Dakjuk (Korean Chicken Porridge)

Porridge made with chicken

Ever since my son introduced me to Thomas Keller’s roast chicken recipe, I make roasted chicken quite often. It’s absolutely effortless to make yet so tasty and moist. If you have not tried his recipe, you’re missing out on something really big! After enjoying this delectable meal, I usually make chicken stock with the remains and then make soup or porridge with the stock.

Over the weekend, I roasted 2 chickens (about 4 pounds each) for a small dinner party. After dinner, I made stock by boiling the bones in a pot along with some aromatic vegetables. The next day, I made chicken porridge using the stock and the leftover chicken. (If you don’t have roast chicken remains to work with, simply boil a small chicken or a few bone-in chicken pieces with onion, garlic cloves and scallions until the chicken is tender, about 40 minutes to an hour). Enjoy the boiled chicken just with salt and pepper and use the leftover and the stock for porridge – that’s what they do in Korea!)

Porridge is very popular in Korea as a breakfast meal or a snack. Because it is healthy and easy to digest, it is also commonly served to the ill, elderly, and infants. Some of the popular variations of the porridge include chicken, red bean, pumpkin, pine nuts and abalone. My family favorite is chicken or turkey porridge. (It is sort of a tradition for our family to eat turkey porridge after Thanksgiving). What a great use of the remains of roast birds!

3 to 4 servings
3/4 cup short grain rice, soaked for about an hour and drained
4 cups chicken stock
1 cup pulled chicken
1 carrot chopped
1 celery chopped

Add the stock and rice to a large pot and simmer, covered, for about 30 minutes. Start with medium low heat, but reduce to lower heat when the stock is visibly reduced. Stir occasionally (more frequently as the stock is reduced) so the rice doesn’t stick to the bottom of the pot.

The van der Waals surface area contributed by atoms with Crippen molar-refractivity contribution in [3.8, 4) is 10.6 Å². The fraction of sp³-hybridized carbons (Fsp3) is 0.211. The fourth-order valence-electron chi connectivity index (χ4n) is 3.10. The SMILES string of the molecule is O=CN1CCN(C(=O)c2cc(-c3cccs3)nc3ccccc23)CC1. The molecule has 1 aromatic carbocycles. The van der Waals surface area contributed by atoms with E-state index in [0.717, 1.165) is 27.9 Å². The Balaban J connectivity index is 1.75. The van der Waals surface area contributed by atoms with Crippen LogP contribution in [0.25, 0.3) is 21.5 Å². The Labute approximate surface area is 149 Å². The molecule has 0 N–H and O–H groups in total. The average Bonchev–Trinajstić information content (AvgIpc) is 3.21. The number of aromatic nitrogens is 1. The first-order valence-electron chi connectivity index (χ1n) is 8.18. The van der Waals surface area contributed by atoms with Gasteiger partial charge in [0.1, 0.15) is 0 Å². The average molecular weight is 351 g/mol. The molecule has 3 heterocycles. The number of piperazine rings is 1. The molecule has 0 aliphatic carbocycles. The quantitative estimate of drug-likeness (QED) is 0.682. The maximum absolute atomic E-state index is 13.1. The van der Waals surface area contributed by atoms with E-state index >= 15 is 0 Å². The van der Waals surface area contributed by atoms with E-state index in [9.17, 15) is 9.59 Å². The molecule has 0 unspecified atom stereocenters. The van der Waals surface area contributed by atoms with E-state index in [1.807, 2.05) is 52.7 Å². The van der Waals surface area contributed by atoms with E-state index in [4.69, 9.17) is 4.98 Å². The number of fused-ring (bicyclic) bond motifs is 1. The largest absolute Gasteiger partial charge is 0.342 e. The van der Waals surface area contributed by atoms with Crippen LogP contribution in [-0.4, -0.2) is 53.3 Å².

Add the vegetables, cover and simmer for additional 10 minutes until the vegetables are soft. (At this point you can adjust the consistency of the porridge to your taste by adding more stock or water.) Since the chicken is already cooked, stir in during the last few minutes of simmering. Add salt and pepper to taste.

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  1. Dave Feucht says:
    We've been making rice porridge a lot using leftover rice - if we cook a dish with rice, and we have more rice than we need for the dish, we'll wrap it in plastic wrap and put it in the freezer. Then, if we want to make porridge, we just pull out about 2 cups frozen cooked rice, and use about 4 cups of stock, and cook it just like this, with whatever we have around to put in.
  2. Laura Navarro says:
    Does it matter if is long or short grain rice?
  3. Can you use brown rice to make juk?
  4. Barbara Garcia says:
    Thank you for helping us non-Koreans who love Korean food to cook some of our favorite dishes. For me, Dakjuk and Kimchi are some of my favs.